Dr. X, as an amateur ethicist, tries to explain the professional hazards of an exposed database, mainly the incentive of nonparticipation. He is unwilling to divulge his relative rating, believing he does not truly know given the incomplete penetration of the project. Mr. Y has a tough time understanding how this privacy concern relates to his health. Dr. X more fully understands the reluctance of other surgeons performing prostatectomies to be singly compared despite multiple confounding variables. While we applaud the Prostate Cancer Outcomes Project and others like it, and hope to see their widespread application, physicians should be prepared to directly address this peculiar conundrum with patients.

Can the foregoing comments be tied into the robotic vs open radical prostatectomy debate? Yes, they can. In the absence of an unexpected death knell for one of the approaches, future comparisons should focus on the identification of aptitudes, the detailing of dedicated training with feedback, the specification of quality thresholds, the identification of substandard providers, and remediation. In other words, they should provide the means for finding the right people trained the right way doing the right procedure for every patient.

Academic surgeons need to address the following: Does the resident plan to do radical prostatectomy in practice? Does he/she have the skill to do it? Which technique does he/she have the best access to, such that he/she can learn to do it well? How can we best train all surgical residents and provide feedback? How can residents get monitored while they continue to learn? How will they identify weaknesses in technique and improve them? We might find that the answers to some of these questions vary between the robotic and open techniques. For instance, resident Z might have a better feel for open surgery. Robotic surgery may be more easily taught. Access to open surgery may be limited. Weighing these questions for the two approaches would require the teaching and training surgeon to take a powerful inward look at what is required to offer patients the best. A principled approach to radical prostatectomy requires a strong ethic and a nonprotectionist agenda.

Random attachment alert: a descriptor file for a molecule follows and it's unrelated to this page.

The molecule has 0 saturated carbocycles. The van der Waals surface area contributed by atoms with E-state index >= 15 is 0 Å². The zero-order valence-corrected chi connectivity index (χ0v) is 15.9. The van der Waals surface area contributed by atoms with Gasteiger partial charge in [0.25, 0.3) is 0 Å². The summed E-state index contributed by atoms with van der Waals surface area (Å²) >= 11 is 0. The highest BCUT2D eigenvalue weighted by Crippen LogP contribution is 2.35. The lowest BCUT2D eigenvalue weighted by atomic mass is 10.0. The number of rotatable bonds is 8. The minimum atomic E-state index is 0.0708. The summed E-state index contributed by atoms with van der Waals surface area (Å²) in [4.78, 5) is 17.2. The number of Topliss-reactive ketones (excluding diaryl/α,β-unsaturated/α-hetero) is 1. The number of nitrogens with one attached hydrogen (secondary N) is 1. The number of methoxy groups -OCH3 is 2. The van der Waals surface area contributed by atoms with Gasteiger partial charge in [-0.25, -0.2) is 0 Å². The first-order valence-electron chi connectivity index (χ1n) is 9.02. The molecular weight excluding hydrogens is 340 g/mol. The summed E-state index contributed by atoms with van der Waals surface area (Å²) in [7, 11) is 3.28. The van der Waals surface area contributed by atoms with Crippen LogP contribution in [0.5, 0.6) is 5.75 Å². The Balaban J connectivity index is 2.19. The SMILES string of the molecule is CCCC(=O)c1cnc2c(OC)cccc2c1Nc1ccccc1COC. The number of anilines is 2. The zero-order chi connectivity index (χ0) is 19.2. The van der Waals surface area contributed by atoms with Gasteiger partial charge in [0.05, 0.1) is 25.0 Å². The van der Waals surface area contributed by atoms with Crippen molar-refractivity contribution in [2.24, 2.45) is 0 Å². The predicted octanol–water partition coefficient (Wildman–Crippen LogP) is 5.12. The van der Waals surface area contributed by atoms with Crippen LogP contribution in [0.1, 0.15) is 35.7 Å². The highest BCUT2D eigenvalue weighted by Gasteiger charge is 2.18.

Given that we started off dreaming, it’s perhaps appropriate that we end by dreaming. We fervently hope that all surgeons will participate in a comparative outcomes project for the purpose of quality improvement. However, today we will settle for one, we hope, skilled surgeon, open or robotic.

Financial Disclosure:Dr. Maroni has served as an investigator for Sanofi-Aventis, Vivus, and EDAP Technomed, Inc. Dr. Phillips has no significant financial interest or other relationship with the manufacturers of any products or providers of any service mentioned in this article.



1. Ficarra V, Novara G, Artibani W, et al. Retropubic, laparoscopic, and robot-assisted radical prostatectomy: a systematic review and cumulative analysis of comparative studies. Eur Urol. 2009;55:1037-63.

2. Vickers AJ, Sjoberg D, Basch E, et al. How do you know if you are any good? A surgeon performance feedback system for the outcomes of radical prostatectomy. Eur Urol. 2012;61:284-9.

3. Bianco FJ, Jr., Vickers AJ, Cronin AM, et al. Variations among experienced surgeons in cancer control after open radical prostatectomy. J Urol. 2010;183:977-82.